Emilie has accepted the encounter.
Your target is abducted in their sleep, waking up alone in a locked room. They need to either escape or draw attention to them so their allies can come and provide assistance.
Emilie keeps her eyes closed, her feet thumping along the treadmill as she listens to the loud music blaring around her. She has been running for a while, her skin glistening with sweat and her breathing heavy. She's still out of shape compared to how she used to be, but her teeth are grit with determination as she pushes herself, the distance counter on the treadmill ticking past the 3k mark.
The quiet whir of the treadmill beneath you. The soft beep of the machine every so often, as you clear another hundred meters. The pop music streaming from above, and the thunderous beat of your heart in your chest. Awareness bleeds away and your world contracts -- the space of sound is all that remains left, surrounding you, enveloping you.
Emilie feels lost in the world of her own movement. The endorphines are kicking in, and the familiar burn in her chest and thighs only inspires her to keep at it, the feeling of the sweat on her skin. The impact of feet on the treadmill below, her own body heat forming an aura around her, and all worries of this horrific town fading away step after step after step. In time, even this begins to fade, the sound becoming dominant.
Seconds drag on into minutes. The latest catchy hit by Adele ends with one last throaty warble and is not replaced by another, the speakers going silent at this early morning hour. A queer quiet settles over the room, its only interruption the machin that you on and you yourself - the pant of your breath, the thud of your feet, the pounding in your chest.
It's quiet. Too quiet?
Emilie begins to slow down as the music winds down, punching the down arrow as the beeping noise cuts into the silence, more grating and sharp than it even normally is. 'It must have been too long since I've been on one of these,' she thinks, the steady beat of the run turning into a slower one of a walk as she starts to work on cooling down. She opens her eyes, looking around the room. But her heart is thumping rapidly, and she herself is making too much noise to notice that even the hum of electricity that is so easily forgotten seems hushed.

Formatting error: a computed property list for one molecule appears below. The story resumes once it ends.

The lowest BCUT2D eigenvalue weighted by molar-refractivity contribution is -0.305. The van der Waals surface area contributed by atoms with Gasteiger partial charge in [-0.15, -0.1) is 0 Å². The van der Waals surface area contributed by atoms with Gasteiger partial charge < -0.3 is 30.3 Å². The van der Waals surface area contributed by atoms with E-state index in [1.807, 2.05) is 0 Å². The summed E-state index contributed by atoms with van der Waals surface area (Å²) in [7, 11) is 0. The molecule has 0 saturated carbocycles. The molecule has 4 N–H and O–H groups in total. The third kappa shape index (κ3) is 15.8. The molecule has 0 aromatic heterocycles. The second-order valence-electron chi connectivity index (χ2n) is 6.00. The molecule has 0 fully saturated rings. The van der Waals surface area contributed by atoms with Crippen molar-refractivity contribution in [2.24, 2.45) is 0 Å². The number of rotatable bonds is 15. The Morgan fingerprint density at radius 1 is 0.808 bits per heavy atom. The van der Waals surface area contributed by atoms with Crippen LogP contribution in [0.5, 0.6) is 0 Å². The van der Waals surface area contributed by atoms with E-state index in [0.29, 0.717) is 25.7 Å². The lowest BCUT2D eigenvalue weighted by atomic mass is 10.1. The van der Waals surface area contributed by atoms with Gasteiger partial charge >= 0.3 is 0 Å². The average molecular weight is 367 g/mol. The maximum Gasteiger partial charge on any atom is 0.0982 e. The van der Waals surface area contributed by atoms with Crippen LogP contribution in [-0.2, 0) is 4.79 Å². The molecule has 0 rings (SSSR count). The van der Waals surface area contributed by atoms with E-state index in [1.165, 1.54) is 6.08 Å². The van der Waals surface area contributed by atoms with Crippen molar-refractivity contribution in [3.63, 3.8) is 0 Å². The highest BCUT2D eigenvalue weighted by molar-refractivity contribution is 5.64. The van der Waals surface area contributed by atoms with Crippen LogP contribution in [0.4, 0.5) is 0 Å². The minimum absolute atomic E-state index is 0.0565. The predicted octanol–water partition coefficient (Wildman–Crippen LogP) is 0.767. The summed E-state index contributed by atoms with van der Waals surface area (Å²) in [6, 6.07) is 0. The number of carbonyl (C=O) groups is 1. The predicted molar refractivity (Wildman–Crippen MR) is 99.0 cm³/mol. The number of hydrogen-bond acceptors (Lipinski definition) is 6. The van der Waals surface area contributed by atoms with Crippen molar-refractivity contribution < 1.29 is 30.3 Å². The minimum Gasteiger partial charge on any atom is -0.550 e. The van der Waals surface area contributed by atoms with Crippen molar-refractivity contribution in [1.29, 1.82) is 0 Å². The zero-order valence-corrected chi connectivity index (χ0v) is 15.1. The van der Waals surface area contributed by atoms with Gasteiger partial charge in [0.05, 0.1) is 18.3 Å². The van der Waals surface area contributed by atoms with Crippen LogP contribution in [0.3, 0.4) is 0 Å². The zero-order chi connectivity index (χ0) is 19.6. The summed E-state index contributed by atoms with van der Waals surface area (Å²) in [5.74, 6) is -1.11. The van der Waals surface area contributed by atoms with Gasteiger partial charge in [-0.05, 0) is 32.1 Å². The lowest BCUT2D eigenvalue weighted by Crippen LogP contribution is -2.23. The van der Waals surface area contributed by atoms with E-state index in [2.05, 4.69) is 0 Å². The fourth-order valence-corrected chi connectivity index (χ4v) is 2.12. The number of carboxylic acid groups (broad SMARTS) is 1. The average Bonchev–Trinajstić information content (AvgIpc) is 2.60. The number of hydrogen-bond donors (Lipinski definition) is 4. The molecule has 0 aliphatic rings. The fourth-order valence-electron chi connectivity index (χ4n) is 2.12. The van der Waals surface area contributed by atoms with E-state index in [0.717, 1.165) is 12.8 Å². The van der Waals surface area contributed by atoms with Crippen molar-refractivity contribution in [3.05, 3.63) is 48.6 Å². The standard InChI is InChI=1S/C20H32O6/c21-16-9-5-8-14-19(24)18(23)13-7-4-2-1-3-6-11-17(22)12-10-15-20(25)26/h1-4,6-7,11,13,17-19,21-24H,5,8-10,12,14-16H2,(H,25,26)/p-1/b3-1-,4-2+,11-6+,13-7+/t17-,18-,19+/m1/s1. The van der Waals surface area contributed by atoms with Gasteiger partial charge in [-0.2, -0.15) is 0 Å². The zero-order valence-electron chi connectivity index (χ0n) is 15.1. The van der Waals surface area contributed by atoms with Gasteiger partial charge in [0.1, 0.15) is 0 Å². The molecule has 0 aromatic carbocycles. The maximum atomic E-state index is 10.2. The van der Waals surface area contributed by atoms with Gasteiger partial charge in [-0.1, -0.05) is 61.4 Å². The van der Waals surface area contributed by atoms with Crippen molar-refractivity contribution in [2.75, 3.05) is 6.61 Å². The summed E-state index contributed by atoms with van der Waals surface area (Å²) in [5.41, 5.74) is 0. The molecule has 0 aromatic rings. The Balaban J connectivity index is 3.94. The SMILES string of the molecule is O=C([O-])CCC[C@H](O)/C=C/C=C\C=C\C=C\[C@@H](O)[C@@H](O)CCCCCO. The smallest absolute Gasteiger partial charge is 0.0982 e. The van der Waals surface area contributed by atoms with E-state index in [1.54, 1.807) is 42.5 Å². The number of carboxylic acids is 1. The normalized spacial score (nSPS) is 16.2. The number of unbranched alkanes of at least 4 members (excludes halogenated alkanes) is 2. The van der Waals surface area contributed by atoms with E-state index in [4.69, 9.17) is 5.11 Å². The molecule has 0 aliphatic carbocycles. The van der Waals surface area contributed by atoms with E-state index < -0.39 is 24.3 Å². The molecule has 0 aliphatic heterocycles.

The cause of the eerie silence occurs to you when your eyes open -- you are alone in the room. Some time during your cloistered reverie, the desultory dregs of the late night gym crowd had all filed out and left, leaving behind naught but the faint scent of their sweat, of the labor and product of their workouts. At least they had the decency to leave the lights on, harsh, fluorescent things that leave the room starkly lit.
Emilie hits the stop button on the machine, and her steps slow as the motor whirs down to its final pause, the clacking of the mechanisms ceasing as she steps off. Wiping at her face with a towel she had earlier grabbed, she plucks a few of the serviettes from the machine-cleaning station, the familiar antiseptic odor seeping into the air around her. She begins the dull task of wiping the machine down, her hands gliding along the surfaces as she glances up to the lights, and working methodically and quickly, humming a few bars from Jesus Christ Superstar to fill the silence, the bright lights glaring to her tired eyes.
Even the TVs, aligned in neat rows along the eastern wall, are off, some dark, some silently showing flickering patterns of snow and white static. The silence in the room is persistent, pugnacious -- your humming's drown out by the oppressive pall of it, muffled seemingly before it even reaches your ears. A light flickers.
Emilie's skin pricks into goosebumps, the small hairs on the back of her neck pricking up as she stops humming, disturbed by the sound of her voice. With adrenaline still pumping through her blood, she glances quickly around herself, then finishes. Tossing the towels in the garbage can, she picks up her umbrella from beside the machine. She had walked here in her workout clothes, and steps into the corridor, her steps faster than usual, some innate fear of the silence telling her something is wrong as she casts rapid glances over her shoulder. "Ugh, I'm in deep shit if a good half the town finds me here alone," she thinks out loud as she makes her way to the door, pushing outside into the rain if nothing interrupts her on her way, and opening her umbrella as she steps out into the cool night air.
The door bar yields beneath your push but the portal itself remains shut. It rattles, as you shove against.
In the far corner of the room, another light flickers. A faint and irregular buzzing reaches your ears from it as the bulb struggles to stay lit.
Emilie pushes harder at the door, swearing to herself. "Fuck! Did I get locked in?!" she asks loudly, her ears catching that electric hum and her head turning to stare at it, sneering as she realizes what it is. "Great. Just great." She gives the bar one more hard push with both hands, testing her luck.